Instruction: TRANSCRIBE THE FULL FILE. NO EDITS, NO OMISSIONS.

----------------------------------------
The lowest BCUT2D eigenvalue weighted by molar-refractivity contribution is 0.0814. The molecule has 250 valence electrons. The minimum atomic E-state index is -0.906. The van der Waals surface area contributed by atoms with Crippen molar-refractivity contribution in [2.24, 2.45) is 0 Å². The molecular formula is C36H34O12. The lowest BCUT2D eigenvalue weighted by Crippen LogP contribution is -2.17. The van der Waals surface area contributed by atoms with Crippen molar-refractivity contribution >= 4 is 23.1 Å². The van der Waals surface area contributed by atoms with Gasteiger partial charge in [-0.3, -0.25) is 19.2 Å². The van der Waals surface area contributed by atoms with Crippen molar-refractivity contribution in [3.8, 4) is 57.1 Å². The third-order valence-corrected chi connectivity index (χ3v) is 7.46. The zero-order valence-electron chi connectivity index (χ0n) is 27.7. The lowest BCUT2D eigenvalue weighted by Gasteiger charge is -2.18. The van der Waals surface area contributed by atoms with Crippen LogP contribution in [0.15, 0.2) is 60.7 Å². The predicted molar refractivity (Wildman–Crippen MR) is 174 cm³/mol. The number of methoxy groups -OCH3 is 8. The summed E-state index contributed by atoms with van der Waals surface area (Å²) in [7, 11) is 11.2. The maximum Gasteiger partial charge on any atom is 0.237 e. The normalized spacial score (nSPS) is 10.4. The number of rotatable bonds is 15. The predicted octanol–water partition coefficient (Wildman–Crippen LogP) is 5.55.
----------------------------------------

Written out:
The lowest BCUT2D eigenvalue weighted by molar-refractivity contribution is 0.0814. The molecule has 250 valence electrons. The minimum atomic E-state index is -0.906. The van der Waals surface area contributed by atoms with Crippen molar-refractivity contribution in [2.24, 2.45) is 0 Å². The molecular formula is C36H34O12. The lowest BCUT2D eigenvalue weighted by Crippen LogP contribution is -2.17. The van der Waals surface area contributed by atoms with Crippen molar-refractivity contribution >= 4 is 23.1 Å². The van der Waals surface area contributed by atoms with Gasteiger partial charge in [-0.3, -0.25) is 19.2 Å². The van der Waals surface area contributed by atoms with Crippen molar-refractivity contribution in [3.8, 4) is 57.1 Å². The third-order valence-corrected chi connectivity index (χ3v) is 7.46. The zero-order valence-electron chi connectivity index (χ0n) is 27.7. The lowest BCUT2D eigenvalue weighted by Gasteiger charge is -2.18. The van der Waals surface area contributed by atoms with Crippen LogP contribution in [0.15, 0.2) is 60.7 Å². The predicted molar refractivity (Wildman–Crippen MR) is 174 cm³/mol. The number of methoxy groups -OCH3 is 8. The summed E-state index contributed by atoms with van der Waals surface area (Å²) in [7, 11) is 11.2. The maximum Gasteiger partial charge on any atom is 0.237 e. The normalized spacial score (nSPS) is 10.4. The number of rotatable bonds is 15. The predicted octanol–water partition coefficient (Wildman–Crippen LogP) is 5.55.